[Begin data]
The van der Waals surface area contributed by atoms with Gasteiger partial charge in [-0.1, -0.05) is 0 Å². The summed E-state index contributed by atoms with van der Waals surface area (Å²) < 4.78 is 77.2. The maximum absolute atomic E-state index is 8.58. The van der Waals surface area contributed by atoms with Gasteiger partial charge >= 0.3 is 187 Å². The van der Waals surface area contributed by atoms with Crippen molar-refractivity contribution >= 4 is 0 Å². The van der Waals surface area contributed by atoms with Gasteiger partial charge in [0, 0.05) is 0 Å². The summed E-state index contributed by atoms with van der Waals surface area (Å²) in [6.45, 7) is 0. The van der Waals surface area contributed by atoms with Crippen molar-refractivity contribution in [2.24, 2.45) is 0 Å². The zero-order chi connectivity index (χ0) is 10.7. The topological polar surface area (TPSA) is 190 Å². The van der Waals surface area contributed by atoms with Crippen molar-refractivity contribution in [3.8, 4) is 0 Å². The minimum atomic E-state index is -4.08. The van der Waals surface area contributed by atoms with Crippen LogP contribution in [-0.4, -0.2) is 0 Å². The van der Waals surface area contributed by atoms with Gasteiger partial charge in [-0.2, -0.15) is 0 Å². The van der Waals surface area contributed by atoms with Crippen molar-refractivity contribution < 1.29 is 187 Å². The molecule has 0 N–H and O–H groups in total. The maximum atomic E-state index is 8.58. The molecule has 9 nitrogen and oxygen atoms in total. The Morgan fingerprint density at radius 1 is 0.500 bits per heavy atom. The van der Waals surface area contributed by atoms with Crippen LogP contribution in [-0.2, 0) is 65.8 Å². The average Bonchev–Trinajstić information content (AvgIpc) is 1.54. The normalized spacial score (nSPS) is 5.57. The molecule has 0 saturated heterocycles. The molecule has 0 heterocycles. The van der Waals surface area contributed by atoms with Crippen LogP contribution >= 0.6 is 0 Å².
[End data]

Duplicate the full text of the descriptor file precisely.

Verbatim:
The van der Waals surface area contributed by atoms with Gasteiger partial charge in [-0.1, -0.05) is 0 Å². The summed E-state index contributed by atoms with van der Waals surface area (Å²) < 4.78 is 77.2. The maximum absolute atomic E-state index is 8.58. The van der Waals surface area contributed by atoms with Gasteiger partial charge >= 0.3 is 187 Å². The van der Waals surface area contributed by atoms with Crippen molar-refractivity contribution >= 4 is 0 Å². The van der Waals surface area contributed by atoms with Gasteiger partial charge in [0, 0.05) is 0 Å². The summed E-state index contributed by atoms with van der Waals surface area (Å²) in [6.45, 7) is 0. The van der Waals surface area contributed by atoms with Crippen molar-refractivity contribution in [2.24, 2.45) is 0 Å². The zero-order chi connectivity index (χ0) is 10.7. The topological polar surface area (TPSA) is 190 Å². The van der Waals surface area contributed by atoms with Crippen molar-refractivity contribution in [3.8, 4) is 0 Å². The minimum atomic E-state index is -4.08. The van der Waals surface area contributed by atoms with Crippen LogP contribution in [-0.4, -0.2) is 0 Å². The van der Waals surface area contributed by atoms with Gasteiger partial charge in [-0.2, -0.15) is 0 Å². The van der Waals surface area contributed by atoms with Crippen molar-refractivity contribution < 1.29 is 187 Å². The molecule has 0 N–H and O–H groups in total. The maximum atomic E-state index is 8.58. The molecule has 9 nitrogen and oxygen atoms in total. The Morgan fingerprint density at radius 1 is 0.500 bits per heavy atom. The van der Waals surface area contributed by atoms with Crippen LogP contribution in [-0.2, 0) is 65.8 Å². The average Bonchev–Trinajstić information content (AvgIpc) is 1.54. The normalized spacial score (nSPS) is 5.57. The molecule has 0 saturated heterocycles. The molecule has 0 heterocycles. The van der Waals surface area contributed by atoms with Crippen LogP contribution >= 0.6 is 0 Å².